In all our lives there are certain things that make us stronger, safer and more well-rounded. It is no different for youth, but what is it that provides them strength and protects them from the challenges they face? Some of the answers are available because of research conducted by the McCreary Center Society for their BC Adolescent Health Survey.
The most recent survey, for 2013, is now available. The results derive from 30,000 questionnaires conducted by students in grades 7 to 12 in schools across BC. The results provide the most comprehensive and representative picture of youth health in the province.
One of the key themes arising from the analysis is protective factors. These are elements in the lives of BC youths that contribute to their general health and well-being. Among them are physical activity, good nutrition and feeling safe. We look at some of the most significant.
Good nutrition is a cornerstone of good health. An indicator used by the survey is consumption of fruit and vegetables. Youth who reported eating these three or more times per day were less likely to report extreme stress and more likely to report positive mental health. The 2013 survey showed improving trends in lower consumption of fast food, pop and energy drinks; but there was an increase in eating sweets. Also positive is an upward trend in youth eating breakfast now at 54%. Males were more likely to eat breakfast (61%) than females (48%) while females were more likely to never eat breakfast (15%).
Having a stable home provides benefits for youth. For example, among students currently living in a foster or group home, those who had not moved in the past year were more likely to report good or excellent mental health (84% vs 67%) and good or excellent health overall (86% vs 71%).
Feeling safe at home, in school and the neighbourhood is an important protective factor. Youth who always felt safe in their neighbourhood at night, were nearly twice as likely to have felt calm and at peace most or all of the time in the past month. At 65%, this is almost double the rate of those who never felt safe.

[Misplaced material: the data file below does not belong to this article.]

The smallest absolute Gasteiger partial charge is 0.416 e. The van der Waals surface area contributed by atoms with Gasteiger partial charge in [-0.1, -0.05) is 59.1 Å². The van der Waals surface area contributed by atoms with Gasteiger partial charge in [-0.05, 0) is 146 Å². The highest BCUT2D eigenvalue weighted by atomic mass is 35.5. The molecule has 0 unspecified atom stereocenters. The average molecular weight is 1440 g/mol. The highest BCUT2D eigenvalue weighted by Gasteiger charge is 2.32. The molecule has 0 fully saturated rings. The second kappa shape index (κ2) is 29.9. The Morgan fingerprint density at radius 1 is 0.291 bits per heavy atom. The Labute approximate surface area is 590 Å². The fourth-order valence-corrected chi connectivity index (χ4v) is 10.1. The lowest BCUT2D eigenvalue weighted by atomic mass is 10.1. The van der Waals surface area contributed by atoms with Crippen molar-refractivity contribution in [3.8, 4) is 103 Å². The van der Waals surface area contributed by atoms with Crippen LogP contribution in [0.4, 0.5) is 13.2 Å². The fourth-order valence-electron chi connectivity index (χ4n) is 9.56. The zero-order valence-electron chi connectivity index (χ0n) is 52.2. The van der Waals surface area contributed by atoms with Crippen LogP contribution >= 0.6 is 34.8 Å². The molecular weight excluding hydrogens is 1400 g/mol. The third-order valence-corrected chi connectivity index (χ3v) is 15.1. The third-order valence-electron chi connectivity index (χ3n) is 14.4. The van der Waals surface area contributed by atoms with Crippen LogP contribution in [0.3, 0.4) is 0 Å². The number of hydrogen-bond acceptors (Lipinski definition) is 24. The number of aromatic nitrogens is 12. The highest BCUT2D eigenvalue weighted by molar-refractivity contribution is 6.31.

Parental monitoring helped youth in a number of ways. Youth who feel that parents or guardians were monitoring what they were doing in their free time were less likely to have used their cellphone after they were expected to be asleep, and were more likely to have slept for nine or more hours a night.
Having helpful adults in a student’s life was another important factor in their well-being. More specifically, if a youth with a mental or emotional health condition found a teacher they approached for assistance to be helpful, they were less likely to attempt suicide (28%) compared to those who approached a teacher but did not find this experience helpful (48%).
Other protective factors identified by the McCreary survey are having a caring adult outside the family; sports and exercise; and community connectedness.
The breadth of the information available via the McCreary surveys is impressive and should be a must-read for anyone with a youth in their lives.
Dr. Paul Martiquet is the Medical Health Officer for Rural Vancouver Coastal Health including Powell River, the Sunshine Coast, Sea-to-Sky, Bella Bella and Bella Coola.